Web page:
David Rothkopf

The new CIA director: Just the latest in a long line of missed calls for the intelligence community

Talk about intelligence failures. Naming Leon Panetta as the next Director of Central Intelligence, the Obama Administration achieved a number of things not the least of which may have been reminding knowledgeable intel community (IC) insiders just how wrong they can be about key issues. Not that they really needed to be reminded of that ...

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Talk about intelligence failures. Naming Leon Panetta as the next Director of Central Intelligence, the Obama Administration achieved a number of things not the least of which may have been reminding knowledgeable intel community (IC) insiders just how wrong they can be about key issues. Not that they really needed to be reminded of that following the Bush years. But still, Panetta’s name was seldom raised as a likely candidate for the job and judging from the calls I have been receiving this afternoon, people are scrambling around trying to figure out the whys and what it means.

Panetta of course, is hardly an unknown quantity in Washington. Known primarily as a master of the budget, as a deft manager and as a thoughtful guy, it is a safe bet that he will be able to handle the operational challenges at Langley. That said, it almost seems that more important than what he is known for is what he is not known for, more important than what is on his resume is what is not. He is not an old IC hand. He is not tainted by any links to Bush policies that were perceived as intelligence blunders or violations of human rights. He is the classic model of the wise man of great integrity who is called in to hit the restart button.

Panetta, as a member of the Iraq Study Group, was exposed to some of the consequences of Bush-era intel missteps. Further, during the Clinton Administration, as White House Chief of Staff, he saw that team’s bumptious management of the intelligence world and also saw up close, the value of good intelligence support for the president. As a former head of the Office of Management and Budget, he also is well familiar with the bottom line for community and as a former senior member of congress he has all the tools to be an excellent bridge to the hill.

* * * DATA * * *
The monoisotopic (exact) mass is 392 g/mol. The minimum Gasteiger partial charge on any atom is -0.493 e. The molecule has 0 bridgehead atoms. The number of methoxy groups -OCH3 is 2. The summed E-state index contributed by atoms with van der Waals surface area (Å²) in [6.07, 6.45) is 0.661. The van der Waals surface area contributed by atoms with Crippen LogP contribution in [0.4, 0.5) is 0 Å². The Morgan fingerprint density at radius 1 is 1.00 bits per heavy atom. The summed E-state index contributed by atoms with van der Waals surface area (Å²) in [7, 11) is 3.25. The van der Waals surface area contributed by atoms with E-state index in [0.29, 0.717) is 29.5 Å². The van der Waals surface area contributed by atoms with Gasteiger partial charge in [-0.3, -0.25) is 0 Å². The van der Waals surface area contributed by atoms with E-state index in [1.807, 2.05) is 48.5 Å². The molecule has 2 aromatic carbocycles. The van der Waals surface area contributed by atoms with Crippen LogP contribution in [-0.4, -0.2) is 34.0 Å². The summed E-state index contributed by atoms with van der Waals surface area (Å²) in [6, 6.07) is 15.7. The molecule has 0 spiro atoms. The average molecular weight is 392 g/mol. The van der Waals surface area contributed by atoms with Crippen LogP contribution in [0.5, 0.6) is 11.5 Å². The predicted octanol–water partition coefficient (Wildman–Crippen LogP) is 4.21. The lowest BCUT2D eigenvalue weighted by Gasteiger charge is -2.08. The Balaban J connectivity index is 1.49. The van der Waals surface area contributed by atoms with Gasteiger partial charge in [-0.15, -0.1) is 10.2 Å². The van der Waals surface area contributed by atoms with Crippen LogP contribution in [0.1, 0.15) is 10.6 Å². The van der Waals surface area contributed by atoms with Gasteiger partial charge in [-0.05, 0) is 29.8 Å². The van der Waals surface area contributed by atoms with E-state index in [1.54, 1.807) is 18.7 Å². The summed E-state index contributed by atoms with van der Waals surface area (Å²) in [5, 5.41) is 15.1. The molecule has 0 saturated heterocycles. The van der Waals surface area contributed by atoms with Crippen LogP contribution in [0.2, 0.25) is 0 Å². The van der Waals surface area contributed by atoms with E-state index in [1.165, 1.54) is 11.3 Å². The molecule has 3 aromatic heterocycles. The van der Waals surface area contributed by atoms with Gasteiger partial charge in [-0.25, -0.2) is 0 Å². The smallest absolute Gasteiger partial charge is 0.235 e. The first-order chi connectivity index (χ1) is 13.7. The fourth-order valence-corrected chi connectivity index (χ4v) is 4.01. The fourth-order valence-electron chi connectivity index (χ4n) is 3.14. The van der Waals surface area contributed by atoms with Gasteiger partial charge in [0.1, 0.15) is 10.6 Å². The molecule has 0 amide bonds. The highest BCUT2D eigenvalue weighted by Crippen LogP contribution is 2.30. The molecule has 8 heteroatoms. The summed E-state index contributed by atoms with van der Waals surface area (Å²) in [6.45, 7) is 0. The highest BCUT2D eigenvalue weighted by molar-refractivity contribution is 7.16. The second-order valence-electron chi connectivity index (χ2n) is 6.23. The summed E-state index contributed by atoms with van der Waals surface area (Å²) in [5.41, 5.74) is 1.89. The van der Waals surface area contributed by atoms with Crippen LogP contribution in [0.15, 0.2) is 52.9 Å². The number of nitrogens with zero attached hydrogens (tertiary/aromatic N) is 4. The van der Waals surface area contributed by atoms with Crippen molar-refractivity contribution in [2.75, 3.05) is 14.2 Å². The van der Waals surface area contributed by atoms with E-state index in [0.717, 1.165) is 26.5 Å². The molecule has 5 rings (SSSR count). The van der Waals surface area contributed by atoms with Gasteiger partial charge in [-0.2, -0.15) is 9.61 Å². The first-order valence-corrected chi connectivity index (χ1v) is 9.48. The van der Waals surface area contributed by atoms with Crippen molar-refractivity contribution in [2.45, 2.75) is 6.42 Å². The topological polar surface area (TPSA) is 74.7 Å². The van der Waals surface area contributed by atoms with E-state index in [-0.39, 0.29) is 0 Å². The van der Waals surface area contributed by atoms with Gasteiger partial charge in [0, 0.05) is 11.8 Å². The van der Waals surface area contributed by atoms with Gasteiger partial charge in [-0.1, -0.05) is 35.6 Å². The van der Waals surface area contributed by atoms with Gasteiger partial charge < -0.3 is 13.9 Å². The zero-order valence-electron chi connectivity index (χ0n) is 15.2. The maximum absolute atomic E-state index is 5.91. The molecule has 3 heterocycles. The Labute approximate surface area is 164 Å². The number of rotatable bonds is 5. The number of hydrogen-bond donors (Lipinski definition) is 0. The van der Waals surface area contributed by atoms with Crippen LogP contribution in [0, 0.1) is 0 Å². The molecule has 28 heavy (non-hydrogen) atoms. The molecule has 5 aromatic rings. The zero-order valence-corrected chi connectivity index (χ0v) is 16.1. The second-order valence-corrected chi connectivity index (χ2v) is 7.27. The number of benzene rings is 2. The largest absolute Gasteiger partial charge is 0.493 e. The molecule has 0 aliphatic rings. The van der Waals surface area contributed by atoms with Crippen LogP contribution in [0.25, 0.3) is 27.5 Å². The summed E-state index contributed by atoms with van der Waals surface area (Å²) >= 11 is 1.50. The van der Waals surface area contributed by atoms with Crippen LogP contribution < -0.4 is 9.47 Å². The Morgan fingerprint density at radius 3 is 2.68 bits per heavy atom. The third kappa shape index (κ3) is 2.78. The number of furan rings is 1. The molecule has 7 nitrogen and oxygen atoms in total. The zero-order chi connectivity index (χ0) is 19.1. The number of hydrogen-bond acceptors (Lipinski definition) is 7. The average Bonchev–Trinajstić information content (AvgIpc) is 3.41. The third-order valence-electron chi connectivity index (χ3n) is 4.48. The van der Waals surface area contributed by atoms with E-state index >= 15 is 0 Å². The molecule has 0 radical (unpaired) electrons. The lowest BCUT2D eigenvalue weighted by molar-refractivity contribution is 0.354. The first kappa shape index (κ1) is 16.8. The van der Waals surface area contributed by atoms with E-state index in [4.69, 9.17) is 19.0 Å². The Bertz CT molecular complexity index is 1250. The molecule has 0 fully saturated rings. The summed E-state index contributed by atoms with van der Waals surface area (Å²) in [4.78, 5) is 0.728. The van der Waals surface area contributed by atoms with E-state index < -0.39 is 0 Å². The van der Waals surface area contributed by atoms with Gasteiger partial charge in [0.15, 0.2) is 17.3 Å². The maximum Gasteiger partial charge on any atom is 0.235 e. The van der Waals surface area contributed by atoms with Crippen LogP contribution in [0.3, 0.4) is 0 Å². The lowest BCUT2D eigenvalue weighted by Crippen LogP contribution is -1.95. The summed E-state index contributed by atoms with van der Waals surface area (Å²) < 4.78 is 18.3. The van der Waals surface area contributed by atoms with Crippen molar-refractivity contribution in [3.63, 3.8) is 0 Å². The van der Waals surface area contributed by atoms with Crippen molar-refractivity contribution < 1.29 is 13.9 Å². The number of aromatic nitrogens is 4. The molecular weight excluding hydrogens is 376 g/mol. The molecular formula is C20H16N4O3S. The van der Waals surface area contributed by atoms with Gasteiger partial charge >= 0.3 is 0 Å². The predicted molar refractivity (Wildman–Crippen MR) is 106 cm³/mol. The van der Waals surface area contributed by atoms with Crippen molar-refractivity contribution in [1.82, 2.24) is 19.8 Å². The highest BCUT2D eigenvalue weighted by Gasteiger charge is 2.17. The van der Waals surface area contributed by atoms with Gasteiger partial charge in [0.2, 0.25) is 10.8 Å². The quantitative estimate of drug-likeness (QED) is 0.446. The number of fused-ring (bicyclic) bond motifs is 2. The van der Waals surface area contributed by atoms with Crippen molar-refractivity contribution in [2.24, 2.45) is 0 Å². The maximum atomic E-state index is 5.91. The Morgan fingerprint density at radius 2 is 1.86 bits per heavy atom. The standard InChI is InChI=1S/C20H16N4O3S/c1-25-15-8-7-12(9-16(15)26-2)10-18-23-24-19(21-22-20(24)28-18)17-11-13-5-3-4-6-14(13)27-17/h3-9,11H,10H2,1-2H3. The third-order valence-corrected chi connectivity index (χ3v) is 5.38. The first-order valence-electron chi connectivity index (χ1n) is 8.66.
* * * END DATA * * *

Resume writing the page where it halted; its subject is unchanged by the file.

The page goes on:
It is also important to remember that the Director of Central Intelligence job is not what it once was. The DCI reports up to the Director of National Intelligence, the new top dog in the system. Thus, Panetta will not have the obligation of most of his predecessors of being the principle architect of the intelligence strategies of the United States. Rather, he will be a key player in a team. If, as expected, the DNI is Admiral Dennis Blair, the pair would represent a formidable combination. Blair is one of the military’s most thoughtful soldier-statesmen types, a former Rhodes scholar, former commander of the world’s largest military command (US Pacific Command) and a former Associate Director of Central Intelligence. Blair is exceptionally capable, has a well-developed world view which is constantly being refined by a curious and wide-ranging intellect, and of course, has the IC and military background that Panetta does not. He can be the strategist and the architect. Panetta can add much on political and management sides (which is not to underestimate his very considerable policy knowledge). Together they would represent the kind of leadership team that can help Obama move the IC forward out of an uncomfortable period in its history and yet ensure its vital resources remain strong and available to the President and the national security leadership as they must be given the threats we currently face.

 Twitter: @djrothkopf

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